Thomas Edison earned global respect for his contributions in creating the modern world. His efforts and achievements are celebrated annually in Southwest Florida’s largest and longest-running festival; The Edison Festival. This festival honors Edison’s contribution to mankind, it seeks to improve and inspire the community by injecting the festival with activities and education related to the work and values of Thomas Edison. The latest festival took place in February and consisted of events such as The Edison Festival of Light 5K race, junior fun run, crafts on the river and the grand parade that brought the community together to celebrate the life and achievements of Edison.


LED Lights 

Light-emitting diodes (LED’s) have been considered the future of lighting due to their lower energy consumption, lower monthly price tag, and a longer lids than traditional incandescent light bulbs. Nick Holonyak, an American scientist at General Electric, accidentally invented the red LED light while trying to create a laser in the early 1960s. A few years later, yellow and green LEDs were also exposed and used in several applications including indicator lights, calculator displays, and traffic lights, according to the DOE. The blue LED was created in the early 1990s by a group of Japanese and American scientists; Isamu Akasaki, Hiroshi Amano, and Shuji Nakamura.



How to change a lightbulb

Changing a lightbulb could be considered the easiest DIY job in the book, but if you’ve just moved into a new home or you’ve got some new light bulbs, here at Dusk Lighting, we’ve got you covered with the know-how.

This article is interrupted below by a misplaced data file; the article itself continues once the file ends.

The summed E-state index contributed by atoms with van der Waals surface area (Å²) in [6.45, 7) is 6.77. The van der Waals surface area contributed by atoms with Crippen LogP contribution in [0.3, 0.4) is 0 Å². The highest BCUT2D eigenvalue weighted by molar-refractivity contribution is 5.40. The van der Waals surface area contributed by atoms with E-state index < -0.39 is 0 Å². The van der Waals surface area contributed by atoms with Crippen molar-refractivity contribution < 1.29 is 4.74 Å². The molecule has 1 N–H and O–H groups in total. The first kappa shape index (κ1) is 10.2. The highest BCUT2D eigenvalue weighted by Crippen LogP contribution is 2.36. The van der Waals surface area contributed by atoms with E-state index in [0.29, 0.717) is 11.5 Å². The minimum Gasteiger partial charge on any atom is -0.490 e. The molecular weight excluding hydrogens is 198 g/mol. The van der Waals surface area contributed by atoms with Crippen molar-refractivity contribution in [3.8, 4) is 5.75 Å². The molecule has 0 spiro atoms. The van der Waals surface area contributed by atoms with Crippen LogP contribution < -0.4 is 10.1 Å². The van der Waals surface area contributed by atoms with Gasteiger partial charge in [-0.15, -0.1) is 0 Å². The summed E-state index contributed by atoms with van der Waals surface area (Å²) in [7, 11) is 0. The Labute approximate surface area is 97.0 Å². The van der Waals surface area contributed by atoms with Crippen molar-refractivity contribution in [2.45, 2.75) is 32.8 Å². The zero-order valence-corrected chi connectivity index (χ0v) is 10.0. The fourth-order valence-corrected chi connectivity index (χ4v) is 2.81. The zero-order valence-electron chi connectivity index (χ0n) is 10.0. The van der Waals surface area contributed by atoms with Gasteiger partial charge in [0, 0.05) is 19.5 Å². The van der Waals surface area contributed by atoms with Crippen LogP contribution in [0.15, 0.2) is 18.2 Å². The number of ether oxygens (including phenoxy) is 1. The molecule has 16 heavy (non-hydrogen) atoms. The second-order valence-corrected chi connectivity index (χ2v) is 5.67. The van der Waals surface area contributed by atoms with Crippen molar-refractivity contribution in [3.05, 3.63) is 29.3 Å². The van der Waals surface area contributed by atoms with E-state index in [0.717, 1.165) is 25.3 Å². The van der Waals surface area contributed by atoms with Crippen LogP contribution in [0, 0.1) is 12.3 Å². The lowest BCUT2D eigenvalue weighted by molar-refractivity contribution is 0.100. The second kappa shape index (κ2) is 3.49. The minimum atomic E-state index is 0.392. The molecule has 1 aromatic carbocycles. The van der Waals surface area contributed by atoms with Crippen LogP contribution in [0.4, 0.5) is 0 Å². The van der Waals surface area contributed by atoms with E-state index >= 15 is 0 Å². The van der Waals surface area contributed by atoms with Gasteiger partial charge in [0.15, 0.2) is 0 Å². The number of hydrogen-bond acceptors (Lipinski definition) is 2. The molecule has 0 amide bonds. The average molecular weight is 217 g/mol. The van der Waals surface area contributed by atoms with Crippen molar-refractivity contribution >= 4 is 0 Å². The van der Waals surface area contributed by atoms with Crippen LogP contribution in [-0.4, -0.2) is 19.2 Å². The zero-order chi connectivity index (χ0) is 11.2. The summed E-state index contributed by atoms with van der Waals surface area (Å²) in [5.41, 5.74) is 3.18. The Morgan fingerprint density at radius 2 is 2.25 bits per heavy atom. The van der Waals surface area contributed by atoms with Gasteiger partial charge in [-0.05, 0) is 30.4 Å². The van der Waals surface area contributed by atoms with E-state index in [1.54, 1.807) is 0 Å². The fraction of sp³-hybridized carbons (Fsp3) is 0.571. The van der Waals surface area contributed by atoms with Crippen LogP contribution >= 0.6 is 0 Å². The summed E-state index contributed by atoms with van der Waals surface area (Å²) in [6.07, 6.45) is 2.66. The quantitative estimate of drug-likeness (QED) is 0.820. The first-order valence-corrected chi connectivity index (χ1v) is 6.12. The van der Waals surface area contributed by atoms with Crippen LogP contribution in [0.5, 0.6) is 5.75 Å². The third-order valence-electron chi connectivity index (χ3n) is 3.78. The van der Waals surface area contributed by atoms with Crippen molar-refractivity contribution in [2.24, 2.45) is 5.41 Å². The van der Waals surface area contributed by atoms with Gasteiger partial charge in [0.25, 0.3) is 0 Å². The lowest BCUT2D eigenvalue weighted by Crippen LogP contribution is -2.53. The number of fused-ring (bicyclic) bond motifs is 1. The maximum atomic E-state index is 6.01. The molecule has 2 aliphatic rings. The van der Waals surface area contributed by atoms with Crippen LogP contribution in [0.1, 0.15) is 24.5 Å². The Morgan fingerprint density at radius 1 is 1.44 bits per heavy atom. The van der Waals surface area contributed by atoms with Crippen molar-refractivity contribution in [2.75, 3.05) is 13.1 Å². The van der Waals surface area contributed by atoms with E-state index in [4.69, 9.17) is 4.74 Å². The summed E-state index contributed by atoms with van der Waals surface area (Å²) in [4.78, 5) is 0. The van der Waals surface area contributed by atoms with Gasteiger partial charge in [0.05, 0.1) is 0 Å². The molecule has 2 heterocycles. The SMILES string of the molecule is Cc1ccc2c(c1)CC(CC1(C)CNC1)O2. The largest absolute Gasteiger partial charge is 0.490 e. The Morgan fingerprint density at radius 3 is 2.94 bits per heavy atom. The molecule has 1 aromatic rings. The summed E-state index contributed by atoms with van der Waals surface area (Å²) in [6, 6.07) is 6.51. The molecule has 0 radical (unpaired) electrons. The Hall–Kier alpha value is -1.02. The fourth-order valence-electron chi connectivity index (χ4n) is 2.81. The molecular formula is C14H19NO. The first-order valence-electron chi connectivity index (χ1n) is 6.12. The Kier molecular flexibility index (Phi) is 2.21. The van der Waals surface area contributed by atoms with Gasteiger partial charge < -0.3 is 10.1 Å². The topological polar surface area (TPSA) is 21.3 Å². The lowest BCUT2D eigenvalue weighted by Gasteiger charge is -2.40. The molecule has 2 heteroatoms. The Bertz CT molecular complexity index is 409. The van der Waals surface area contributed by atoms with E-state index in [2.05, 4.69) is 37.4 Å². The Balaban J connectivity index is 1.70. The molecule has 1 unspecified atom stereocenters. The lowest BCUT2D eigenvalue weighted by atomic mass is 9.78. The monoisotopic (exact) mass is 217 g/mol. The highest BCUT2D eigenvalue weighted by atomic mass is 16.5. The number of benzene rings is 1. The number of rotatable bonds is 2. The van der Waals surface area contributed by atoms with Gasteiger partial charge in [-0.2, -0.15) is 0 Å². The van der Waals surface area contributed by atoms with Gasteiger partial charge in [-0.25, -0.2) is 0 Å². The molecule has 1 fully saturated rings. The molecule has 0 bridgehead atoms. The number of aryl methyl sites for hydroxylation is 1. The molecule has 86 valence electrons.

1. Turn off the power 

Before you do anything you need to ensure the power is switched off. 

  1. Let it cool 

Allow the bulb to cool before touching it. 

  1. Use a ladder 

Ensure you can safely reach the bulb without overstretching.

  1. Remove the bulb 

Take the lightbulb out of the socket. This will depend on the type of fitting; bayonet mount or a screw fitting. 

How to unscrew a lightbulb 

Bayonet Mount (two prongs – standard in the UK): 

Grasp the bulb lightly then firmly push upwards, gently turn anticlockwise until it is released from the socket. 

Screw Fitting (most common in Europe):

Keep gently twisting anticlockwise until the bulb comes loose from the socket.

  1. Replace the bulb 

Insert the replacement bulb into the socket. Turn it clockwise until it locks into place. 

  1. Restore power 

Once the bulb is firmly in place, turn the power back on and switch on the light. 

  1. Dispose of the old bulb 

The old bulb needs to be disposed of safely as the glass is fragile and very sharp. We suggest using the packaging from the new bulb to wrap the old one for safe disposal.

Tips for changing your lightbulb 

  • When changing your lightbulb ensure that you exchange it with a bulb of the same wattage. 
  • Dispose of the bulb well out of the reach of children to reduce the chances of injury. 
  • Don’t put your fingers in the exposed light socket. 

Your lighting arrangement is nothing without the right bulb. Here at Dusk Lighting,   we have an extensive range of light bulbs and accessories to suit a wide selection of light fittings. You’ll find everything, from vintage-style filament light bulbs to energy-saving LED light bulbs in various wattage levels and colour tones, including neutral white and warm white, to illuminate your home in style. If you’re wanting to add some luxury into your home you’ll absolutely love our range of XXL designer light bulbs and lamps that provide your home with a unique high-quality style.